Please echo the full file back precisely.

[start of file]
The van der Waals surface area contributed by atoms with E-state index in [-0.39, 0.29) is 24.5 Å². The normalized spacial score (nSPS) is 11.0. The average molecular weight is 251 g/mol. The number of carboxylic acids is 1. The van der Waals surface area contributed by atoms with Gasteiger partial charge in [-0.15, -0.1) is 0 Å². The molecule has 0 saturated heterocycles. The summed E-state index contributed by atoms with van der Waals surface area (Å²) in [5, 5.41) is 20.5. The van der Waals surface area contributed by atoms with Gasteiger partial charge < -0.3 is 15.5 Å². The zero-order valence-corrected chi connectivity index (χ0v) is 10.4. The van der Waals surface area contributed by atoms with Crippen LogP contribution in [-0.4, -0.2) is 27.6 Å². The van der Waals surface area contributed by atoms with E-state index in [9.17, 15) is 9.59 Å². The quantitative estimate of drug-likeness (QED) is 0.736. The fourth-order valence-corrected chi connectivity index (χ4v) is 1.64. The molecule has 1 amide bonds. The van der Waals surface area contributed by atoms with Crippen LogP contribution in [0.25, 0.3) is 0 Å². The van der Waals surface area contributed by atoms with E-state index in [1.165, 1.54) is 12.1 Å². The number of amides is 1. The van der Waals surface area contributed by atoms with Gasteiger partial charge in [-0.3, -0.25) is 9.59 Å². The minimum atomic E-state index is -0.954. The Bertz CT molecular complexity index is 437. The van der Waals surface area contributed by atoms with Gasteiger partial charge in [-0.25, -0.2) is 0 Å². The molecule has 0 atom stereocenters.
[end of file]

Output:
The van der Waals surface area contributed by atoms with E-state index in [-0.39, 0.29) is 24.5 Å². The normalized spacial score (nSPS) is 11.0. The average molecular weight is 251 g/mol. The number of carboxylic acids is 1. The van der Waals surface area contributed by atoms with Gasteiger partial charge in [-0.15, -0.1) is 0 Å². The molecule has 0 saturated heterocycles. The summed E-state index contributed by atoms with van der Waals surface area (Å²) in [5, 5.41) is 20.5. The van der Waals surface area contributed by atoms with Gasteiger partial charge < -0.3 is 15.5 Å². The zero-order valence-corrected chi connectivity index (χ0v) is 10.4. The van der Waals surface area contributed by atoms with Crippen LogP contribution in [-0.4, -0.2) is 27.6 Å². The van der Waals surface area contributed by atoms with E-state index in [9.17, 15) is 9.59 Å². The quantitative estimate of drug-likeness (QED) is 0.736. The fourth-order valence-corrected chi connectivity index (χ4v) is 1.64. The molecule has 1 amide bonds. The van der Waals surface area contributed by atoms with Crippen LogP contribution in [0.25, 0.3) is 0 Å². The van der Waals surface area contributed by atoms with E-state index in [1.165, 1.54) is 12.1 Å². The number of amides is 1. The van der Waals surface area contributed by atoms with Gasteiger partial charge in [-0.3, -0.25) is 9.59 Å². The minimum atomic E-state index is -0.954. The Bertz CT molecular complexity index is 437. The van der Waals surface area contributed by atoms with Gasteiger partial charge in [-0.25, -0.2) is 0 Å². The molecule has 0 atom stereocenters.